Resident Evil 8: Village Review


Lycans and Vampires and Guns, Oh My!

The Resident Evil franchise is celebrating its 25th anniversary this year, and what better way to do that than with the release of its 8th instalment. The last 3 games have been very well received, after Resident Evil 6 was panned by critics and fans alike. The overall franchise also has 2 movies in the works (one live action and one CGI) that should also release this year, along with the upcoming Netflix series at some point in the future. So, no pressure to continue the winning streak Resident Evil has been enjoying.

Set 3 years after the events at the Baker residence in Resident Evil 7: Biohazard, Ethan and Mia have been relocated to Europe with Chris Redfield’s help. This is also the first time since Resident Evil 4 that the mainline series has been set in Europe. Before even reaching the start menu, the game provides you with an overview of the events of 7. But if possible, I would recommend playing that game before starting this one, as 8 is a continuation of Ethan’s story. During those 3 years, Ethan has received military training, which sets us up nicely for an action-packed experience we expect from the franchise. Ethan and Mia have also welcomed their baby daughter Rose, who we’re introduced to through Ethan’s eyes as he carries her up to her crib. This is all suspiciously wholesome, we’re even treated to a somewhat grim fairy tale that Mia reads to Rose, that is beautifully brought to life in a Tim Burton style animation. This happy family scene doesn’t last long though, as Chris Redfield bursts in and takes baby Rose. Next thing we know, Ethan is waking up in wintery woodlands in almost pitch-black darkness, and Rose is nowhere to be found.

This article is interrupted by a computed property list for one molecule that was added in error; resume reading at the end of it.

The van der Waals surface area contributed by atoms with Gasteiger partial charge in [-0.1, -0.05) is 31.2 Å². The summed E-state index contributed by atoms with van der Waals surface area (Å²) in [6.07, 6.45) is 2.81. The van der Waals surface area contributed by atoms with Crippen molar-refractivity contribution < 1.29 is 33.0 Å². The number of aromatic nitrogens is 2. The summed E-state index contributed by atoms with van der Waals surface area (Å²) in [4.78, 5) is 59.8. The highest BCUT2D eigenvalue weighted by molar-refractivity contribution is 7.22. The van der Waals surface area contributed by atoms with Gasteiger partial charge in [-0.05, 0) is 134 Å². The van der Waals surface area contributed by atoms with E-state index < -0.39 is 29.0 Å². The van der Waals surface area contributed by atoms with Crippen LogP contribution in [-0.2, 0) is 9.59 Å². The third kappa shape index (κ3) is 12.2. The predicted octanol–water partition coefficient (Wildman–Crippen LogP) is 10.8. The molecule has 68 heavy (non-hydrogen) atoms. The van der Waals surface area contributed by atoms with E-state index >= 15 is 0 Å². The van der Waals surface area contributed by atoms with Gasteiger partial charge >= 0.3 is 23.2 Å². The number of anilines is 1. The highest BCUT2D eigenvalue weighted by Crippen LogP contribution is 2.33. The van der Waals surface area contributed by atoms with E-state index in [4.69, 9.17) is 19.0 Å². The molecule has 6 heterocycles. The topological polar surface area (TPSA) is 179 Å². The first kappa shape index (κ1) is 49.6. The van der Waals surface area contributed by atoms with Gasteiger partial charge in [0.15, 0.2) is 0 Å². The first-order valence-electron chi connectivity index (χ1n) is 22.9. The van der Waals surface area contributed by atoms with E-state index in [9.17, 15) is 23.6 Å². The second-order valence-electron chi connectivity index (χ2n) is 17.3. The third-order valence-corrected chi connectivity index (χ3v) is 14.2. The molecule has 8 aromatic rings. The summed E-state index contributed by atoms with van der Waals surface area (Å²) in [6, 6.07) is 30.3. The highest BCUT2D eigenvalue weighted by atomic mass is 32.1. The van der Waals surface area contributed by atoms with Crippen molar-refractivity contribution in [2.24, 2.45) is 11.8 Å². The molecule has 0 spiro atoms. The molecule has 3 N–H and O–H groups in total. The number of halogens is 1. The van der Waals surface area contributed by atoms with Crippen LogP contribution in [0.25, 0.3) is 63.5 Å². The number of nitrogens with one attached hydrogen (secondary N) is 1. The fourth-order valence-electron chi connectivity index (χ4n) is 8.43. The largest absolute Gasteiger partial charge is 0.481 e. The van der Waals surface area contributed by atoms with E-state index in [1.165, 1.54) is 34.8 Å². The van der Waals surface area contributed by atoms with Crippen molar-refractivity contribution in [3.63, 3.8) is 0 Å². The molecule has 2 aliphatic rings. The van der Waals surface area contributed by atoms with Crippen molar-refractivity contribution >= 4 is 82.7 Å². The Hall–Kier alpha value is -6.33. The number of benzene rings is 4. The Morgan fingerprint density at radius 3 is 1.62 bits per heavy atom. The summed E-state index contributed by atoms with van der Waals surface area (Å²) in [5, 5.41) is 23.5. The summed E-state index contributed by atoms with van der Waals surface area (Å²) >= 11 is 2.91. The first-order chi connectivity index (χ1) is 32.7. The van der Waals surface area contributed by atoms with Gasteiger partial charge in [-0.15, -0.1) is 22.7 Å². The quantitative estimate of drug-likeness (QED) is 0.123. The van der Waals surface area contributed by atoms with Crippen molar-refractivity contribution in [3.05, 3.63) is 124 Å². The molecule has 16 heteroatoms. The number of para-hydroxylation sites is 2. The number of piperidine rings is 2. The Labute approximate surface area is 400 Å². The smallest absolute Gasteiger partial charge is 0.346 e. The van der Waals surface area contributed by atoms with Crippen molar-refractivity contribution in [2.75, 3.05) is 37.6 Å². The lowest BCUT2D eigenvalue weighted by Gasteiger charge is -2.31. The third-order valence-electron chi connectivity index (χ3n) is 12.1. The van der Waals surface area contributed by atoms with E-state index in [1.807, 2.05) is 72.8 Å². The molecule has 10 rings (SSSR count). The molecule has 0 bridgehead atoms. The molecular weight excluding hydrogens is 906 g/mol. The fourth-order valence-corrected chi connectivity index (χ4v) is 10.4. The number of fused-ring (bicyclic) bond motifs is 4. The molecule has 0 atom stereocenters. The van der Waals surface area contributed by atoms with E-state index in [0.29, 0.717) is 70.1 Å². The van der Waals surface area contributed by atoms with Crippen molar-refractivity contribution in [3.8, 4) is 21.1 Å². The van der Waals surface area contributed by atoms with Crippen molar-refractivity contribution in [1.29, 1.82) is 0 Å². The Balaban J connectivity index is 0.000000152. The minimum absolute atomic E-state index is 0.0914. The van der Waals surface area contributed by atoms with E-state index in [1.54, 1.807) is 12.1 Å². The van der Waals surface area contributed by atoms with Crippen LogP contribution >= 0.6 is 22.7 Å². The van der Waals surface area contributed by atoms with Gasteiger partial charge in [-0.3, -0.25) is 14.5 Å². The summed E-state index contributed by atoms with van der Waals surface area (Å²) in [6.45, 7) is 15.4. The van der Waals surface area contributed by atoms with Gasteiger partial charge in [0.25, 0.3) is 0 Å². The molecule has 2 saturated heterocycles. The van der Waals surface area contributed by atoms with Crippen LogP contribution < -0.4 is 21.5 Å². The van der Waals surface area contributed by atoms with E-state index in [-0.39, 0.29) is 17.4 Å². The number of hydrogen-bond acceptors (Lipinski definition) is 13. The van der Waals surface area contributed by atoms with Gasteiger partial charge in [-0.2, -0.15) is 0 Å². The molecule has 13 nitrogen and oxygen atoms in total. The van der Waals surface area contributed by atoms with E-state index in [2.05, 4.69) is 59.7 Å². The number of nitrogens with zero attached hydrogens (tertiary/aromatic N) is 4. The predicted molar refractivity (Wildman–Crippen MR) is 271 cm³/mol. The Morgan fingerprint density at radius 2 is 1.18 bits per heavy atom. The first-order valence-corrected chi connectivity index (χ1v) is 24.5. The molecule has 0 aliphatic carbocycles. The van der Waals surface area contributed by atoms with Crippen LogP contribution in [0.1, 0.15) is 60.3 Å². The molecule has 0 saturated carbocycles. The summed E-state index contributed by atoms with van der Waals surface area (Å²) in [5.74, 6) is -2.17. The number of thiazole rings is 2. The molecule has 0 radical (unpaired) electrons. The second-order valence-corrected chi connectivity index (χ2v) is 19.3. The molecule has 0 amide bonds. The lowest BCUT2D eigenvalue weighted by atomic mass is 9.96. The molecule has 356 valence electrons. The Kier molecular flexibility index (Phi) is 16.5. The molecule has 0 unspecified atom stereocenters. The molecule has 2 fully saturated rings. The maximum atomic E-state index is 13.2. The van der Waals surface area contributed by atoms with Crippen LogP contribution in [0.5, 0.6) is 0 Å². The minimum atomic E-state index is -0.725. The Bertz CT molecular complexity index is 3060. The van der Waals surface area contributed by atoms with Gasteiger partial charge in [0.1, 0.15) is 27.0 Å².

Exploring through the woods at night during the opening segment builds a sense of dread and foreboding that sets the tone for a more horror-orientated game. Ethan’s field of view isn’t exactly great and with a headset on, you can hear movement all around you. Once reaching the village, Ethan begins his mission to find and rescue his daughter.